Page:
Dr Schwarz had been able to ask her grandfather about the war, and she remembers her grandmother struggling with wartime photos of herself looking carefree. By contrast, my own grandfather, who fought Rommel’s troops in Libya, did not speak about the war for decades after he returned; whatever he had seen and survived was expressed in his emotional isolation. I’m going to use a twenty-first century lens here: perhaps a little trauma counselling would have helped my grandfather – and his young family – more than our stiff ceremonies.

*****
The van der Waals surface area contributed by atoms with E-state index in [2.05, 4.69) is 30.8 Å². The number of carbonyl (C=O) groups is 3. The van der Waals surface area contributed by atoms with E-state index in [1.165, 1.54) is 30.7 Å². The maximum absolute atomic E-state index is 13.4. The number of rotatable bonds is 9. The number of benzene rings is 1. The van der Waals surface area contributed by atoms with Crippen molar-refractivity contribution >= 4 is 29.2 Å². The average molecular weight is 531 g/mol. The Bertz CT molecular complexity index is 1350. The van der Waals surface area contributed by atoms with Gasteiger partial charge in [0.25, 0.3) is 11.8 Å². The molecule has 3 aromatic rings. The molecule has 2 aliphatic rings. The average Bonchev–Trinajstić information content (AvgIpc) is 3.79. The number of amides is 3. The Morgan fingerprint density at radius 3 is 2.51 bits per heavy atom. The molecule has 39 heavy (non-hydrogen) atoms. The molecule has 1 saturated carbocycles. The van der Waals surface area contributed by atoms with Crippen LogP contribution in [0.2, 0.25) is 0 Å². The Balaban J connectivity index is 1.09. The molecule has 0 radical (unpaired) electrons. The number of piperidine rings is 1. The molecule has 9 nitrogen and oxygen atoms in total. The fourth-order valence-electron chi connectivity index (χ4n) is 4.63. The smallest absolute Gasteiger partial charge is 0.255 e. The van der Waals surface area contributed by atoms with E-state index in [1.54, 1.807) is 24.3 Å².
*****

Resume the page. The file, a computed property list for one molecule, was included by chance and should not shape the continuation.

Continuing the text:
What frustrates me about British remembrance is that it still focuses on those who fought “on our side”. Take one of the documentaries broadcast – BBC 2’s 100 Days to Victory. It was a fascinating look at the collaboration between Britain, France, Canada, Australia and New Zealand. What were the German military leaders doing at that time? The programme shed no light on that question, as if the script had been written in 1918. Where were the German historians explaining the strategies the Allied commanders could not have known? Instead, by not explaining the actions of the Germans, they remain faceless, mysterious, threatening. My nephews are half-German. Much as they enjoy films featuring big battles, I would be embarrassed for them to watch something that portrayed the Germans in such a dehumanised way.